Wednesday, February 11, 2009

From Touch of Evil to Dark City: A Grand Appreciation Of Film Noir

Kevin Olson’s Hugo Stiglitz Makes Movies is one of the blogosphere’s best kept secrets. It is insightful, witty and always a pleasure to read – one of my daily stops. Well, Kevin has just published a monster of a piece on film noir as an evolving genre, and it’s an utter joy. Here is an excerpt from Neo, Cyber, and Postmodern Noir: A Look at Film Noir as an Evolving Genre :
Loneliness is at the heart of Roman Polanski’s Chinatown. At one point Detective J.J. Gittes (Jack Nicholson) is asked “Are you alone?” by a voice on the phone; “aren’t we all?” he replies. Chinatown is a film noir in the traditional sense (the nostalgic opening credit sequence reminds you of that fact) with its private eye, femme fatale, hidden truths, and shadow lands; however Polanski takes these classic noir tropes and plays with them. The shadows of alleyways and seedy locations have been replaced by stark, glossy 1940 Los Angeles business buildings -- seedlings for what would grow into the metropolis we recognize today. Polanski also removes the traditional femme fatale role from his film, as Evelyn Mulwray (Faye Dunaway) is the victim, not the seductive siren. Gittes is a private detective, but Polanski has some fun with this particular trope as he has his Tec’s nose sliced in half. Gittes even says at one point that he is a snoop, and what good is a snoop with only half a nose.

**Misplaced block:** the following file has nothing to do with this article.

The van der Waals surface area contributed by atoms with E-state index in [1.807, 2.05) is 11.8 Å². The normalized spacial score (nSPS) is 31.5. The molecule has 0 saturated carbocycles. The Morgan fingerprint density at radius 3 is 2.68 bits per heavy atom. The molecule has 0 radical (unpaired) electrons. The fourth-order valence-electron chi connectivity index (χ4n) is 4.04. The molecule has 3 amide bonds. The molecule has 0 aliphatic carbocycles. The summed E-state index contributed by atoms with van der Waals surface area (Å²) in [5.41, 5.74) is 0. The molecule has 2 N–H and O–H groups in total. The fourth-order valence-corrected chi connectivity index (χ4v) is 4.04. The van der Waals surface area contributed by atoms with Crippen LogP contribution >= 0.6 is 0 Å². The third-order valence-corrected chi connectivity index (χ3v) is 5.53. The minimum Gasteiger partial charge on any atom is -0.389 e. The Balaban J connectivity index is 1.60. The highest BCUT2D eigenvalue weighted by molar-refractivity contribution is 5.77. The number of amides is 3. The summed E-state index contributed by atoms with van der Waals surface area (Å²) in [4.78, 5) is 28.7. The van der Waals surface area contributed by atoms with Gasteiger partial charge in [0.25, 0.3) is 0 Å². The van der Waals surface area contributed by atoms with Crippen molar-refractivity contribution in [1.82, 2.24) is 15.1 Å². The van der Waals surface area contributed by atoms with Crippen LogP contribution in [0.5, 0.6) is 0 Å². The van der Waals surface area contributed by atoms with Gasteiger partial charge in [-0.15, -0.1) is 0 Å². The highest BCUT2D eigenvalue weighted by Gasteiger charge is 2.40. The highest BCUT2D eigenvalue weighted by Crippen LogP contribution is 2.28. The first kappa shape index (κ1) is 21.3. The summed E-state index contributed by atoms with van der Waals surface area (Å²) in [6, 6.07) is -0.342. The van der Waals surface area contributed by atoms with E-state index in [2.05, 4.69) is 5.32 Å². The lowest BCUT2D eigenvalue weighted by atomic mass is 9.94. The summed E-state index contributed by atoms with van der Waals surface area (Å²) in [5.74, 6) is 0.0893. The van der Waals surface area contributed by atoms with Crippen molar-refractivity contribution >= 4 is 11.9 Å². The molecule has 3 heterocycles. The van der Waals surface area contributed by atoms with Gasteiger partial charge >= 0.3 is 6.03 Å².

Now, head on over to Hugo Stiglitz Makes Movies to read the rest of this excellent essay.